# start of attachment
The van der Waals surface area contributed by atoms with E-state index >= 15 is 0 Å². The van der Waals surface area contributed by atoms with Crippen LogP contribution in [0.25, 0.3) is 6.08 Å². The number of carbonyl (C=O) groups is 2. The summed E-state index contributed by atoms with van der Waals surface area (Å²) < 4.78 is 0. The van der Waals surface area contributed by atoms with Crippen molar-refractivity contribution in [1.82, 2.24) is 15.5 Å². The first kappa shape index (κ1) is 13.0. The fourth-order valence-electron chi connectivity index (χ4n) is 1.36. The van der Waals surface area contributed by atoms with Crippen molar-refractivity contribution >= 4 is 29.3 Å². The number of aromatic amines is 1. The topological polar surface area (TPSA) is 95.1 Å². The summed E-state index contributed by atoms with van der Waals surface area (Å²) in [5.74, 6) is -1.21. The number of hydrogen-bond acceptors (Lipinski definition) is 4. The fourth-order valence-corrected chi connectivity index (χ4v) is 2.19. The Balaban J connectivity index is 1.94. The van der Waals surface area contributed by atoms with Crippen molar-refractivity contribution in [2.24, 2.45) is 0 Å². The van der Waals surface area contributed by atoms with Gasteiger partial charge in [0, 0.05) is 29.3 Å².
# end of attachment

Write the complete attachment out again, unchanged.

The van der Waals surface area contributed by atoms with E-state index >= 15 is 0 Å². The van der Waals surface area contributed by atoms with Crippen LogP contribution in [0.25, 0.3) is 6.08 Å². The number of carbonyl (C=O) groups is 2. The summed E-state index contributed by atoms with van der Waals surface area (Å²) < 4.78 is 0. The van der Waals surface area contributed by atoms with Crippen molar-refractivity contribution in [1.82, 2.24) is 15.5 Å². The first kappa shape index (κ1) is 13.0. The fourth-order valence-electron chi connectivity index (χ4n) is 1.36. The van der Waals surface area contributed by atoms with Crippen molar-refractivity contribution >= 4 is 29.3 Å². The number of aromatic amines is 1. The topological polar surface area (TPSA) is 95.1 Å². The summed E-state index contributed by atoms with van der Waals surface area (Å²) in [5.74, 6) is -1.21. The number of hydrogen-bond acceptors (Lipinski definition) is 4. The fourth-order valence-corrected chi connectivity index (χ4v) is 2.19. The Balaban J connectivity index is 1.94. The van der Waals surface area contributed by atoms with Crippen molar-refractivity contribution in [2.24, 2.45) is 0 Å². The van der Waals surface area contributed by atoms with Gasteiger partial charge in [0, 0.05) is 29.3 Å².